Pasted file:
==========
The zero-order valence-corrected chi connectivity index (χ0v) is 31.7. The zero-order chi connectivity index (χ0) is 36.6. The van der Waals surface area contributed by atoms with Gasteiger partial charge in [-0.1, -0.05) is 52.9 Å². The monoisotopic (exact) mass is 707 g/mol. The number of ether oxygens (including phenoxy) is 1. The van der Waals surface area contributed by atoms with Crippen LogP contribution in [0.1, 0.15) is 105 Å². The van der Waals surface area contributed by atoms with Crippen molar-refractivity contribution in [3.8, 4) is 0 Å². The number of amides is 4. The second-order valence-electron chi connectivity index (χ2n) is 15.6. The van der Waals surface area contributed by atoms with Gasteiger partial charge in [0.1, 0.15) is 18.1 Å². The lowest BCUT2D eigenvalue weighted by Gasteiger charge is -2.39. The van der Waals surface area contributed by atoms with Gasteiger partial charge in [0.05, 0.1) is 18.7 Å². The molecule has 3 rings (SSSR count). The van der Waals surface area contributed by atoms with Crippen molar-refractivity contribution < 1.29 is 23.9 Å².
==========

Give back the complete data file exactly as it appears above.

The zero-order valence-corrected chi connectivity index (χ0v) is 31.7. The zero-order chi connectivity index (χ0) is 36.6. The van der Waals surface area contributed by atoms with Gasteiger partial charge in [-0.1, -0.05) is 52.9 Å². The monoisotopic (exact) mass is 707 g/mol. The number of ether oxygens (including phenoxy) is 1. The van der Waals surface area contributed by atoms with Crippen LogP contribution in [0.1, 0.15) is 105 Å². The van der Waals surface area contributed by atoms with Crippen molar-refractivity contribution in [3.8, 4) is 0 Å². The number of amides is 4. The second-order valence-electron chi connectivity index (χ2n) is 15.6. The van der Waals surface area contributed by atoms with Gasteiger partial charge in [0.1, 0.15) is 18.1 Å². The lowest BCUT2D eigenvalue weighted by Gasteiger charge is -2.39. The van der Waals surface area contributed by atoms with Gasteiger partial charge in [0.05, 0.1) is 18.7 Å². The molecule has 3 rings (SSSR count). The van der Waals surface area contributed by atoms with Crippen molar-refractivity contribution < 1.29 is 23.9 Å².